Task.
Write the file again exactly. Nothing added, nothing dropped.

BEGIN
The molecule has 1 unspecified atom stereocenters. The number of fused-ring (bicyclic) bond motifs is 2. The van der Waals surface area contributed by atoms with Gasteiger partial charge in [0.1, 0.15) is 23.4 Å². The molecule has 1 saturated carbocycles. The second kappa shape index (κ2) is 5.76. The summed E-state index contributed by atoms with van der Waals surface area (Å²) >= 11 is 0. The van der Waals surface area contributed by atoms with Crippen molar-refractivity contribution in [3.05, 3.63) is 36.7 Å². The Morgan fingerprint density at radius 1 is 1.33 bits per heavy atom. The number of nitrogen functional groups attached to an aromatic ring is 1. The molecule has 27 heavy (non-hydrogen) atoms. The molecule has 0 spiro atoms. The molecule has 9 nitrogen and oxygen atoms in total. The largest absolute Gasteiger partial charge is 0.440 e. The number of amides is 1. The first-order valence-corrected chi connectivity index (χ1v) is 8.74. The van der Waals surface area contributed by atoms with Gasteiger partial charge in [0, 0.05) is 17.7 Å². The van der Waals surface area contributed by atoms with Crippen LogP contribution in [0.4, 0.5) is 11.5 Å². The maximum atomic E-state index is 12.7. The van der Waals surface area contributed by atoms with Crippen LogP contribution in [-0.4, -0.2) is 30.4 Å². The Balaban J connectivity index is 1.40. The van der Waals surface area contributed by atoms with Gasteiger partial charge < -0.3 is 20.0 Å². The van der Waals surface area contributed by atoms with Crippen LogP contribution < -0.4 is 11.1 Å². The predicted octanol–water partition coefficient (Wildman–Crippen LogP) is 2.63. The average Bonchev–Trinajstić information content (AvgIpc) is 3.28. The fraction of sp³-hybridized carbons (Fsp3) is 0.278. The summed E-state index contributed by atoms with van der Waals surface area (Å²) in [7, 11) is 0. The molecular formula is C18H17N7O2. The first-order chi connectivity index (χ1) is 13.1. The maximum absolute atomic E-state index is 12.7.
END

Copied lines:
The molecule has 1 unspecified atom stereocenters. The number of fused-ring (bicyclic) bond motifs is 2. The van der Waals surface area contributed by atoms with Gasteiger partial charge in [0.1, 0.15) is 23.4 Å². The molecule has 1 saturated carbocycles. The second kappa shape index (κ2) is 5.76. The summed E-state index contributed by atoms with van der Waals surface area (Å²) >= 11 is 0. The van der Waals surface area contributed by atoms with Crippen molar-refractivity contribution in [3.05, 3.63) is 36.7 Å². The Morgan fingerprint density at radius 1 is 1.33 bits per heavy atom. The number of nitrogen functional groups attached to an aromatic ring is 1. The molecule has 27 heavy (non-hydrogen) atoms. The molecule has 0 spiro atoms. The molecule has 9 nitrogen and oxygen atoms in total. The largest absolute Gasteiger partial charge is 0.440 e. The number of amides is 1. The first-order valence-corrected chi connectivity index (χ1v) is 8.74. The van der Waals surface area contributed by atoms with Gasteiger partial charge in [0, 0.05) is 17.7 Å². The van der Waals surface area contributed by atoms with Crippen LogP contribution in [0.4, 0.5) is 11.5 Å². The maximum atomic E-state index is 12.7. The van der Waals surface area contributed by atoms with Crippen LogP contribution in [-0.4, -0.2) is 30.4 Å². The Balaban J connectivity index is 1.40. The van der Waals surface area contributed by atoms with Gasteiger partial charge < -0.3 is 20.0 Å². The van der Waals surface area contributed by atoms with Crippen LogP contribution < -0.4 is 11.1 Å². The predicted octanol–water partition coefficient (Wildman–Crippen LogP) is 2.63. The average Bonchev–Trinajstić information content (AvgIpc) is 3.28. The fraction of sp³-hybridized carbons (Fsp3) is 0.278. The summed E-state index contributed by atoms with van der Waals surface area (Å²) in [7, 11) is 0. The molecular formula is C18H17N7O2. The first-order chi connectivity index (χ1) is 13.1. The maximum absolute atomic E-state index is 12.7.